Here’s an old Jewish joke:
Stan has been shipwrecked on a desert island for decades. One day he is rescued. Before leaving the island, he shows the rescuer how he spent his years alone: Building a main street with several huts, each with a different purpose.
(I spent the winter of 2012 in silence on a self-guided retreat at the Forest Refuge, a Buddhist meditation center in rural Massachusetts. This twice-monthly blog explores daily life in the silence, and how intensive retreats offer a compass for everyday life).
My first silent retreat was at Spirit Rock Meditation Center in Woodacre, California. The food at Spirit Rock, even at breakfast, was ample and delicious: hot and cold cereals, hard-boiled eggs, breads, assorted jams and spreads, and, at the far end of the table where the food was laid out, a big bowl of fruit.
The fruit bowl itself offered a generous selection. Except for bananas. These were always in limited supply, and went fast.
(I spent the winter of 2012 in silence on a self-guided retreat at the Forest Refuge, a Buddhist meditation center in rural Massachusetts. This is the second entry of a twice-monthly blog exploring daily life in the silence, and how intensive retreats offer a compass for everyday life).
I have my first good sit today…Take one.
I’m nine days into the silence, and this morning for the first time since arriving I have a long meditation sit that I would describe as “beautiful.” Continue reading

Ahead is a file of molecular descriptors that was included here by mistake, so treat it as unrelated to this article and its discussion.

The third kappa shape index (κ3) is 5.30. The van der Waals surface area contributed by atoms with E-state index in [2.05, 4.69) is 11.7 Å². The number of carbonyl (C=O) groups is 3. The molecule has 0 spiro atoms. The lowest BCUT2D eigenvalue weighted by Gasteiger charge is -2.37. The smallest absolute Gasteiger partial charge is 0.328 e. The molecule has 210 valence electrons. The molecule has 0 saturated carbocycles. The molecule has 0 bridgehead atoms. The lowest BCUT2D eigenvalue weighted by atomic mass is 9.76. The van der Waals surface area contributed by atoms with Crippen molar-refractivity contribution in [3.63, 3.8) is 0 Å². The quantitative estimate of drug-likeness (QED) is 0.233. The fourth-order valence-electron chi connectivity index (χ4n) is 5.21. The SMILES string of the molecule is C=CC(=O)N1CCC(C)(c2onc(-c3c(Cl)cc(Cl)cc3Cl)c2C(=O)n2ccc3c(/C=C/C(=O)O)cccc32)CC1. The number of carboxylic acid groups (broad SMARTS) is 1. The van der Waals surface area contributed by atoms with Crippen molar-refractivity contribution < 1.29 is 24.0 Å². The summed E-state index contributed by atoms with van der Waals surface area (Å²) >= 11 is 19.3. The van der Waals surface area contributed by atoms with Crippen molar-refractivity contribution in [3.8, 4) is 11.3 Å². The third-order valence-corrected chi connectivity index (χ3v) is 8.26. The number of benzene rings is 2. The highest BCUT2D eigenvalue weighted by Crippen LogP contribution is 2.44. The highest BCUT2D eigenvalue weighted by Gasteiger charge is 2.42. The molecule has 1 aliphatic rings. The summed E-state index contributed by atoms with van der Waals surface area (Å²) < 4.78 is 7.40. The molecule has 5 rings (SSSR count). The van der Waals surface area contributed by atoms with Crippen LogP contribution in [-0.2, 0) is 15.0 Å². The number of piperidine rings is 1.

(I spent the winter of 2012 in silence on a self-guided retreat at the Forest Refuge, a Buddhist meditation center in rural Massachusetts. This twice-monthly blog, which begins with this installment, explores daily life in the silence, and how intensive retreats offer a compass for everyday life).
It is a warm afternoon, early March. I am deep into the retreat — ten weeks so far. As I head out for my daily walk in the forest that surrounds the center, I pass the communal message board near the dining room. A note is posted with my name on it. This is very odd. I read: Someone has called with news that my friend Bob died.
I turn back and return to my single dorm room, lie down, and cry. It’s a brief, clear, unobstructed cry. A few minutes later, I head out again to walk in the forest.
The first time I donated blood was August, 1973. I was 14 years old and weighed 100 pounds. I met neither the age nor weight requirement for blood donation. They took it anyway.
The blood clinic was at Long Island Jewish Hospital. My older brother, my only sibling, was a patient in the pediatric unit. The blood was for him.
Mark had been diagnosed with acute lymphoblastic leukemia eight months earlier. With today’s treatments, as many as 90 percent of children survive it . But in the early 1970s, the grim medical consensus was incurable.
That didn’t stop my parents from trying, of course.
My favorite childhood book was a 1950s, pre-Harry Potter fantasy called “Knight’s Castle.” A group of four children set up an imaginary battlefield with toy soldiers from the time of Ivanhoe. They don’t know that one of the tin soldiers has magic power, and in the middle of the night the children are transported through time to a dreamlike kingdom. Their playfield has come alive.
Welcome to Rishikesh, India! Laxman Jhula, to be precise.
For the fourth time in two years, I have just spent a chunk of time in Europe. One month this go-around: England, France, and Germany (other recent trips included Spain and Italy). There’s no compelling reason I haven’t sent dispatches from these journeys, other than, perhaps, European travel lacks the shocking novelty of some other places where I have spent time (even as it is still wonderful and evocative). This letter skims a few thematic resonances that echoed through the most recent trip. I send it in the context of the Jewish New Year – for Jews the holiest season of the year, a time for reflection, renewal, remembrance, and rebirth.